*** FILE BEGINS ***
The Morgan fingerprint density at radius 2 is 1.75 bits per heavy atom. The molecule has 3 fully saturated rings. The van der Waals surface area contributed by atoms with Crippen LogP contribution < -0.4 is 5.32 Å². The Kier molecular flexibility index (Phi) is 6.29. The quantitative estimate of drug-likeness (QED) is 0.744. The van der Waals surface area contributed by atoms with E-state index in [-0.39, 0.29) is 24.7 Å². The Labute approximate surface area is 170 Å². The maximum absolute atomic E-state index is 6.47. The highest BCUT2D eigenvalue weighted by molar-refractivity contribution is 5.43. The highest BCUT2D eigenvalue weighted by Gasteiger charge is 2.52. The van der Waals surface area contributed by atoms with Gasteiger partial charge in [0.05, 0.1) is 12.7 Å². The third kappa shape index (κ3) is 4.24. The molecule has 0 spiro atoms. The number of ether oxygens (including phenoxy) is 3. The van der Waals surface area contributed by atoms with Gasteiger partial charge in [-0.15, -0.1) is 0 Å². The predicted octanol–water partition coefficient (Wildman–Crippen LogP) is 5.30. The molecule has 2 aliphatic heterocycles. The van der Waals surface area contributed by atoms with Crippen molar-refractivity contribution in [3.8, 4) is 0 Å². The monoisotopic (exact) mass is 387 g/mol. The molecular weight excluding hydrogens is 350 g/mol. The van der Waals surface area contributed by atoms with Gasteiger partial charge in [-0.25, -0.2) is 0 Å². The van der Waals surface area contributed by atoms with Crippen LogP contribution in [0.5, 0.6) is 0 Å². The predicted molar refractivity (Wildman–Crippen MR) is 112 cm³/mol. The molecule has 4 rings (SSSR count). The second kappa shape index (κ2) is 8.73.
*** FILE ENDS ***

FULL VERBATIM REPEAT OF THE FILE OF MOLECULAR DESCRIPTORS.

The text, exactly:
The Morgan fingerprint density at radius 2 is 1.75 bits per heavy atom. The molecule has 3 fully saturated rings. The van der Waals surface area contributed by atoms with Crippen LogP contribution < -0.4 is 5.32 Å². The Kier molecular flexibility index (Phi) is 6.29. The quantitative estimate of drug-likeness (QED) is 0.744. The van der Waals surface area contributed by atoms with E-state index in [-0.39, 0.29) is 24.7 Å². The Labute approximate surface area is 170 Å². The maximum absolute atomic E-state index is 6.47. The highest BCUT2D eigenvalue weighted by molar-refractivity contribution is 5.43. The highest BCUT2D eigenvalue weighted by Gasteiger charge is 2.52. The van der Waals surface area contributed by atoms with Gasteiger partial charge in [0.05, 0.1) is 12.7 Å². The third kappa shape index (κ3) is 4.24. The molecule has 0 spiro atoms. The number of ether oxygens (including phenoxy) is 3. The van der Waals surface area contributed by atoms with Gasteiger partial charge in [-0.15, -0.1) is 0 Å². The predicted octanol–water partition coefficient (Wildman–Crippen LogP) is 5.30. The molecule has 2 aliphatic heterocycles. The van der Waals surface area contributed by atoms with Crippen molar-refractivity contribution in [3.8, 4) is 0 Å². The monoisotopic (exact) mass is 387 g/mol. The molecular weight excluding hydrogens is 350 g/mol. The van der Waals surface area contributed by atoms with Gasteiger partial charge in [-0.25, -0.2) is 0 Å². The van der Waals surface area contributed by atoms with Crippen LogP contribution in [0.5, 0.6) is 0 Å². The predicted molar refractivity (Wildman–Crippen MR) is 112 cm³/mol. The molecule has 4 rings (SSSR count). The second kappa shape index (κ2) is 8.73.